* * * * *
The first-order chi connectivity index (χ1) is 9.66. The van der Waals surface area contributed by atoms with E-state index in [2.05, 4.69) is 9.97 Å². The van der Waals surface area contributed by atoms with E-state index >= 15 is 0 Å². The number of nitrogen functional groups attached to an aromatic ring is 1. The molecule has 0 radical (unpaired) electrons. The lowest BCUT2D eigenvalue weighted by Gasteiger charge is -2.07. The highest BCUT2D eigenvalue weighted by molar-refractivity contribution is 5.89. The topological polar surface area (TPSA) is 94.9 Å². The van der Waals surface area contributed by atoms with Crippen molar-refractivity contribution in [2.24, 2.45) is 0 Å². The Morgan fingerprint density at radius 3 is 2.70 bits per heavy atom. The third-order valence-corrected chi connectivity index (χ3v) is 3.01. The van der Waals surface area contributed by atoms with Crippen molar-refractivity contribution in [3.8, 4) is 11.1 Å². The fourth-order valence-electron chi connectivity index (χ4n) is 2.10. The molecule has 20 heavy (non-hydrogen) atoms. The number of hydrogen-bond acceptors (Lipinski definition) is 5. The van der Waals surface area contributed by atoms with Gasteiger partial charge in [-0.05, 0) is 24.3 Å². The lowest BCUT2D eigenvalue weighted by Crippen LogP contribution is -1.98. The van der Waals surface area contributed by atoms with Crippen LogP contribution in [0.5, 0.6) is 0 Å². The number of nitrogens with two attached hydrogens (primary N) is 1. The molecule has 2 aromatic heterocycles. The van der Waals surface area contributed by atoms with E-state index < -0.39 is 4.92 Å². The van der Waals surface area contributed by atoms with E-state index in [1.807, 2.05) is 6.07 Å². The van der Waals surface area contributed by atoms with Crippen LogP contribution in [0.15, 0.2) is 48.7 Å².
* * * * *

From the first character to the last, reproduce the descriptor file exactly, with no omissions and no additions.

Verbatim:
The first-order chi connectivity index (χ1) is 9.66. The van der Waals surface area contributed by atoms with E-state index in [2.05, 4.69) is 9.97 Å². The van der Waals surface area contributed by atoms with E-state index >= 15 is 0 Å². The number of nitrogen functional groups attached to an aromatic ring is 1. The molecule has 0 radical (unpaired) electrons. The lowest BCUT2D eigenvalue weighted by Gasteiger charge is -2.07. The highest BCUT2D eigenvalue weighted by molar-refractivity contribution is 5.89. The topological polar surface area (TPSA) is 94.9 Å². The van der Waals surface area contributed by atoms with Crippen molar-refractivity contribution in [2.24, 2.45) is 0 Å². The Morgan fingerprint density at radius 3 is 2.70 bits per heavy atom. The third-order valence-corrected chi connectivity index (χ3v) is 3.01. The van der Waals surface area contributed by atoms with Crippen molar-refractivity contribution in [3.8, 4) is 11.1 Å². The fourth-order valence-electron chi connectivity index (χ4n) is 2.10. The molecule has 20 heavy (non-hydrogen) atoms. The number of hydrogen-bond acceptors (Lipinski definition) is 5. The van der Waals surface area contributed by atoms with Gasteiger partial charge in [-0.05, 0) is 24.3 Å². The lowest BCUT2D eigenvalue weighted by Crippen LogP contribution is -1.98. The van der Waals surface area contributed by atoms with Crippen LogP contribution in [0.5, 0.6) is 0 Å². The number of nitrogens with two attached hydrogens (primary N) is 1. The molecule has 2 aromatic heterocycles. The van der Waals surface area contributed by atoms with E-state index < -0.39 is 4.92 Å². The van der Waals surface area contributed by atoms with E-state index in [1.807, 2.05) is 6.07 Å². The van der Waals surface area contributed by atoms with Crippen LogP contribution in [0.15, 0.2) is 48.7 Å².